If you are looking for winter in January, it was in Alaska and Western Canada. NOAA said "notable cool temperatures" were recorded in January across much of Alaska and parts of Western Canada, with temperatures 7.2 degrees Fahrenheit below average or less, as CBS News reported.
The cold temperatures were notable in Alaska since it was the first time in 22 months that Alaska had a month with below average temperatures.
We did it!!! January 2020 was the first below normal temperature month in 22 consecutive months! The last time was… https://t.co/VW5bW8leY4— NWS Anchorage (@NWS Anchorage)1580601128.0
"We did it!" The National Weather Service in Anchorage tweeted. "January 2020 was the first below normal temperature month in 22 consecutive months! The last time was February of 2018. It was the 8th coldest January and also the 14th coldest month on record. If you felt like January was cold…you were right!!!"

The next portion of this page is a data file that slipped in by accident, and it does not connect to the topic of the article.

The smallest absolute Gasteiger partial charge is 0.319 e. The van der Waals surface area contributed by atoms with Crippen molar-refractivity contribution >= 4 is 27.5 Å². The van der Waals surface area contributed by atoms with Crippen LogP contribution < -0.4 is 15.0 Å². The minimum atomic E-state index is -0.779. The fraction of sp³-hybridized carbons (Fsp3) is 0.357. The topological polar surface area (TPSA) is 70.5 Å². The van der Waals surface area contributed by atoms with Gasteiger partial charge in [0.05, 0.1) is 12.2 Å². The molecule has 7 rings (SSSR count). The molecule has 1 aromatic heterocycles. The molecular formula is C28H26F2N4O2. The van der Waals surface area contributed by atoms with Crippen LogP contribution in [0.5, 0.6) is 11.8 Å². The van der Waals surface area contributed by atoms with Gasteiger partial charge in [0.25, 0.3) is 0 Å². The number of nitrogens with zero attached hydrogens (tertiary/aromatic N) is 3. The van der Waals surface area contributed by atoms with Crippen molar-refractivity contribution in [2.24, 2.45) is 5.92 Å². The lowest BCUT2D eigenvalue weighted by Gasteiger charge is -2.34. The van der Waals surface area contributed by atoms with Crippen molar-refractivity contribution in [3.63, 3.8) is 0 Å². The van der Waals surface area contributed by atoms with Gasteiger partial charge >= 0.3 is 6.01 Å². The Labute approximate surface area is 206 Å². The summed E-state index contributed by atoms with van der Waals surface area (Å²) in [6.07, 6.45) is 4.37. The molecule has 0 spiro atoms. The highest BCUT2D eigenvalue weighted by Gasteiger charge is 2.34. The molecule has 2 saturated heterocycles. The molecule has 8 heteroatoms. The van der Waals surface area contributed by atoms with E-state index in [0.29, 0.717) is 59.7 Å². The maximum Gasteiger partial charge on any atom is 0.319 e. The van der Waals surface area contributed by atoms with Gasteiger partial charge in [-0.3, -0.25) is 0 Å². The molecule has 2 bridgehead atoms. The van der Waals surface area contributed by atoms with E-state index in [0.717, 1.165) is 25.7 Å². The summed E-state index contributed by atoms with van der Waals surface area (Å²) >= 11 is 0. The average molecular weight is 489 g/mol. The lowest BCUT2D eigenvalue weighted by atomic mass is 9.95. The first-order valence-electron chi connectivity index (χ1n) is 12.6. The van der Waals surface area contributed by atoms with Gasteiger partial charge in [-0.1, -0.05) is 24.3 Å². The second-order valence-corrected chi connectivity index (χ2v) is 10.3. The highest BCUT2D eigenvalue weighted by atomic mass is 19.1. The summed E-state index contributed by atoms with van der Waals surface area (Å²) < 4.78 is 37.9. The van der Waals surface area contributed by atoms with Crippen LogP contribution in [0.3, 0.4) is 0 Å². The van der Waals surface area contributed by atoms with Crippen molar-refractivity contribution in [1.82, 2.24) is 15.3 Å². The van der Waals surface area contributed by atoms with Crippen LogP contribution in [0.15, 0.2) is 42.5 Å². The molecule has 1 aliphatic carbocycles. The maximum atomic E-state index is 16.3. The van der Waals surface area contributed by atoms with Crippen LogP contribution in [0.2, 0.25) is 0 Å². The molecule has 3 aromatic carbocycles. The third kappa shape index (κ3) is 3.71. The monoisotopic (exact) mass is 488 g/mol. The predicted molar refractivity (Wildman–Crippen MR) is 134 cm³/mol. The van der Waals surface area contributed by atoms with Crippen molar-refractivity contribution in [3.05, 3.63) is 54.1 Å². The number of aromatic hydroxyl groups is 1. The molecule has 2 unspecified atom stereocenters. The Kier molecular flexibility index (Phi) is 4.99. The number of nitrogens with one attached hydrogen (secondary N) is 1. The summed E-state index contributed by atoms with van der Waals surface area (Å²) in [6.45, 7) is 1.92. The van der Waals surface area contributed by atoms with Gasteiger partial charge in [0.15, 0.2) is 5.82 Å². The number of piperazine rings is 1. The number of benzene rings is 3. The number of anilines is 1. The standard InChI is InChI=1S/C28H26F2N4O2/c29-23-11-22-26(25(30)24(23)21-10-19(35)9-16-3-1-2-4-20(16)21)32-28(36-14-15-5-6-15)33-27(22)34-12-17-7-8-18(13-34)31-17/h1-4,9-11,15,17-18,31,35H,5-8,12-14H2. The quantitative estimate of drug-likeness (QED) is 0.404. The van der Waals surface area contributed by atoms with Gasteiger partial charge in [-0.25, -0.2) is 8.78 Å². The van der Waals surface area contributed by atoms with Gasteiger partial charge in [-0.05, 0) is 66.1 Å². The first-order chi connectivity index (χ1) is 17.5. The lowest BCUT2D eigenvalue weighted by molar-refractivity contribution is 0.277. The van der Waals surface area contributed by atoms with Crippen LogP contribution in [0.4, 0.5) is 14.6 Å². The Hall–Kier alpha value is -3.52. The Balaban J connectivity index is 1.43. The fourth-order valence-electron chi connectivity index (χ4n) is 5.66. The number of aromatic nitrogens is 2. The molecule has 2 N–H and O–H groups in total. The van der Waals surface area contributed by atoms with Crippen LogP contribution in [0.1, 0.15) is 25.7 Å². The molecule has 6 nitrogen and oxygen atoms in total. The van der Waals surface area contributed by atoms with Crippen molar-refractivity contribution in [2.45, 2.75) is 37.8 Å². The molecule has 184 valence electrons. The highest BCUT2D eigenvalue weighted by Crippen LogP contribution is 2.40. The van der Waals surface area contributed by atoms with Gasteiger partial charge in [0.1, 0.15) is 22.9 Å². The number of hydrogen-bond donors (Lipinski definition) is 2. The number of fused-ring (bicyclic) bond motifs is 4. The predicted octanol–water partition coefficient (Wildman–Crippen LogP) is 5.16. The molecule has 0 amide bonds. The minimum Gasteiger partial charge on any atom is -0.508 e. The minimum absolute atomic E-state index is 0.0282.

The NOAA results piggyback on the Copernicus Climate Change Service's results. Copernicus, the European equivalent of NOAA, said last week that last month was Europe's warmest January ever with temperatures 3.1 degrees Celsius warmer than the usual temperatures recorded from 1981-2010, according to a statement it released last week.
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By Katherine Kornei
Clear-cutting a forest is relatively easy—just pick a tree and start chopping. But there are benefits to more sophisticated forest management. One technique—which involves repeatedly harvesting smaller trees every 30 or so years but leaving an upper story of larger trees for longer periods (60, 90, or 120 years)—ensures a steady supply of both firewood and construction timber.